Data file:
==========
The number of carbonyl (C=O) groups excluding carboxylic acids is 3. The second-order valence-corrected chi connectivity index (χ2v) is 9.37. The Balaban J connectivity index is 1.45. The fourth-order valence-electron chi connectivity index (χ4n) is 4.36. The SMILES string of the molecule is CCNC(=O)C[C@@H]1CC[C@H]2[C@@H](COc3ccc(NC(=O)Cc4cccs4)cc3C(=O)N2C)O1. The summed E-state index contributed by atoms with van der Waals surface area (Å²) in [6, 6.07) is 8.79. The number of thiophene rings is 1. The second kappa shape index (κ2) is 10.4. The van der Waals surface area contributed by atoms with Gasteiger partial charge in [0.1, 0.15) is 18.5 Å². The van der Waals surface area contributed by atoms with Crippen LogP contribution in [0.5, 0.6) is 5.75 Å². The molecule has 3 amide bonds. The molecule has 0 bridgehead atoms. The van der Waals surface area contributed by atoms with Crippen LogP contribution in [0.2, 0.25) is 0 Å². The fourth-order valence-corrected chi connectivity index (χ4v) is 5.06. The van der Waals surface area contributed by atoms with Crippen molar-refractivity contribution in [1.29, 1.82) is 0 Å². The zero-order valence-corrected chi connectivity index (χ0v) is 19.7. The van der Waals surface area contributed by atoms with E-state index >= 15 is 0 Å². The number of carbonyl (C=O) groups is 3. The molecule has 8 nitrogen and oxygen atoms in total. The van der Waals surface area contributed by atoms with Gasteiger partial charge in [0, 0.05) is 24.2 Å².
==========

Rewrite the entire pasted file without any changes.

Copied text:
The number of carbonyl (C=O) groups excluding carboxylic acids is 3. The second-order valence-corrected chi connectivity index (χ2v) is 9.37. The Balaban J connectivity index is 1.45. The fourth-order valence-electron chi connectivity index (χ4n) is 4.36. The SMILES string of the molecule is CCNC(=O)C[C@@H]1CC[C@H]2[C@@H](COc3ccc(NC(=O)Cc4cccs4)cc3C(=O)N2C)O1. The summed E-state index contributed by atoms with van der Waals surface area (Å²) in [6, 6.07) is 8.79. The number of thiophene rings is 1. The second kappa shape index (κ2) is 10.4. The van der Waals surface area contributed by atoms with Gasteiger partial charge in [0.1, 0.15) is 18.5 Å². The van der Waals surface area contributed by atoms with Crippen LogP contribution in [0.5, 0.6) is 5.75 Å². The molecule has 3 amide bonds. The molecule has 0 bridgehead atoms. The van der Waals surface area contributed by atoms with Crippen LogP contribution in [0.2, 0.25) is 0 Å². The fourth-order valence-corrected chi connectivity index (χ4v) is 5.06. The van der Waals surface area contributed by atoms with Crippen molar-refractivity contribution in [1.29, 1.82) is 0 Å². The zero-order valence-corrected chi connectivity index (χ0v) is 19.7. The van der Waals surface area contributed by atoms with E-state index >= 15 is 0 Å². The number of carbonyl (C=O) groups is 3. The molecule has 8 nitrogen and oxygen atoms in total. The van der Waals surface area contributed by atoms with Gasteiger partial charge in [0, 0.05) is 24.2 Å².